A deep learning system can automate retinal fluid segmentation via optical coherence tomography (OCT) images with fast, objective, and accurate results, according to research published in the British Journal of Ophthalmology. Many deep learning models have been able to assess either intraretinal or subretinal fluid distinctly, but the system reviewed in this study analyzed both at once.
The architecture employs a DenseNet backbone and consists of 2 major parts. First, a retinal fluid segmentation network roughly predicts regions of fluid with a decoder that has embedded atrous spatial pyramid pooling (ASPP) to help build a global feature map. Reverse attention (RA) modules further refine the edges of fluid-filled areas. The second part is a semi-supervised deep learning framework that boosts the network’s capability by introducing a random sampling of unlabeled OCT images into its training; “randomly selected propagation.”
This semi-supervised retinal fluid segmentation deep network (Ref-Net) was trained with an in-house series of 2814 OCT images from 141 patients, a dataset built in partnership with Shanghai General Hospital and Shanghai Eye Disease Prevention and Treatment Center. De-identified scans that included intraretinal or subretinal fluid, or both fluid types in an image were retrospectively gathered from July 2018 to June 2020.1
Semi-supervised Ref-Net outperformed most other current segmentation models tested; Attention-UNet, CE-Net, U-Net, U-Net++, UTNet, and TransUNet. Investigators used Dice similarity coefficient to compare 2 sets of data, and analyzed sensitivity, specificity, and mean absolute error (MAE). For subretinal fluid, semi-supervised Ref-Net scored higher than the other models; 81.2% in the Dice benchmark, 87.3% sensitivity, as well as placing in the top four with 98.8% specificity. It tied for best MAE at 1.1%. Regarding intraretinal fluid, Ref-Net outdid the others at 84.5% sensitivity, as well as semi-supervised Ref-Net at 78.0% Dice value, and 0.5% for MAE, along with one of the top specificity scores, 99.3%.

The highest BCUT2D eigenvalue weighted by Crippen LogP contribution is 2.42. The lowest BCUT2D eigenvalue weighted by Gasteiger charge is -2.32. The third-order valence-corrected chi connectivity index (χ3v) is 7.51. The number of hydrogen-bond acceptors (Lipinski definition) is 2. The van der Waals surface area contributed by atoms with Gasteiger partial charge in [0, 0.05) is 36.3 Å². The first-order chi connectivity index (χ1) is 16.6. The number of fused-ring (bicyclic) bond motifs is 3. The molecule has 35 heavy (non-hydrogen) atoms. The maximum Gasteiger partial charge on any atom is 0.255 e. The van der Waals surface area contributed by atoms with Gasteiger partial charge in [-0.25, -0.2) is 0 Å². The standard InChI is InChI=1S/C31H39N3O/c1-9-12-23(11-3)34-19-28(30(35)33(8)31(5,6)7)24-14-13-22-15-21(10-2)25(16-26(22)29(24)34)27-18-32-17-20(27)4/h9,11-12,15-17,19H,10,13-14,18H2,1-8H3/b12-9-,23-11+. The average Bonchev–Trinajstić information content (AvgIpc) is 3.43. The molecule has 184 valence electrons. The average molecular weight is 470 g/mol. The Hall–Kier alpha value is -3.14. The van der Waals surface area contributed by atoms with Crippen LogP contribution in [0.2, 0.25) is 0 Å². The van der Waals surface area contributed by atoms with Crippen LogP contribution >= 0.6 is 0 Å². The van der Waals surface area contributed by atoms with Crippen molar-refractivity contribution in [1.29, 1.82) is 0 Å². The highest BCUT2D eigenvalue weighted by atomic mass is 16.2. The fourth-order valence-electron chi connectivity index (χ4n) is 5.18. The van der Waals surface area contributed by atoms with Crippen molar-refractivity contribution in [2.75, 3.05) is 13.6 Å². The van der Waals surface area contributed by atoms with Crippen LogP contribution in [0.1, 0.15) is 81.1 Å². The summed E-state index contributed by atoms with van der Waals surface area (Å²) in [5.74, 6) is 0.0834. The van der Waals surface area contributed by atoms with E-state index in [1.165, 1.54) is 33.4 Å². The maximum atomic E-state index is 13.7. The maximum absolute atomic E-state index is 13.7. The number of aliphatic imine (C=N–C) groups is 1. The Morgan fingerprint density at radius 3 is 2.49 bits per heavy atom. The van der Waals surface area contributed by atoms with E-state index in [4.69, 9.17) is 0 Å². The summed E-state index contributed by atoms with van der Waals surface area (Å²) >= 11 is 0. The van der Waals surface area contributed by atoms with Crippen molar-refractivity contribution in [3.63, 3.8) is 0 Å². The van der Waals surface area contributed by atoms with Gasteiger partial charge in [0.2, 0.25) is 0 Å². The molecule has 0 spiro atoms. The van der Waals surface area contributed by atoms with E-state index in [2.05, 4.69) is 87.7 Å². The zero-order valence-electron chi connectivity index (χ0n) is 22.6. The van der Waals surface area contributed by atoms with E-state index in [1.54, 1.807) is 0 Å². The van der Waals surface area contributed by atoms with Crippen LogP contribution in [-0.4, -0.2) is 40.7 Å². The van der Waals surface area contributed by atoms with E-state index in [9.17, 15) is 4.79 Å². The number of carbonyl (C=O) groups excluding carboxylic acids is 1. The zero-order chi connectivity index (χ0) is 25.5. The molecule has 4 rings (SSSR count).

The study evaluated how the number of labeled OCT images would affect accuracy of semi-supervised Ref-Net. As the number of labeled images grew from 40 to 100, its performance increased — by 80 images it reached the accuracy of a human ophthalmologist; 1 of 3 experts who manually segmented retinal fluids in this investigation. With 160 labeled images, the model segmented fluids as precisely as 2 of the 3 experienced specialists.
Participants with age-related macular degeneration (AMD) displayed more intraretinal fluid in the nasal, temporal, and inferior quadrants than superiorly. Individuals with diabetic macular edema (DME) showed a greater amount of intraretinal fluid in the inferior quadrant compared with nasal, and more subretinal fluid in nasal, temporal, and inferior quadrants than superiorly. Also, in eyes with DME, subretinal fluid was exhibited less often and with smaller volume than in eyes with AMD or retinal vein occlusion (RVO).
Limiting this study was a relatively small number of labeled OCT scans to train Ref-Net. Also, only 2 types of fluid were analyzed — if a pigment epithelial detachment class label was added, a more comprehensive fluid picture would be possible. The model was tested with the independent, public access Kermany dataset, and did not perform as well as with the in-house images, possibly due to different scanners and image resolution ratios, the investigators speculate.
Li F, Pan W, Xiang W, Zou H. Automatic segmentation of multitype retinal fluid from optical coherence tomography images using semisupervised deep learning network. Br J Ophthalmol. Published online June 13, 2022. doi:10.1136/bjophthalmol-2022-321348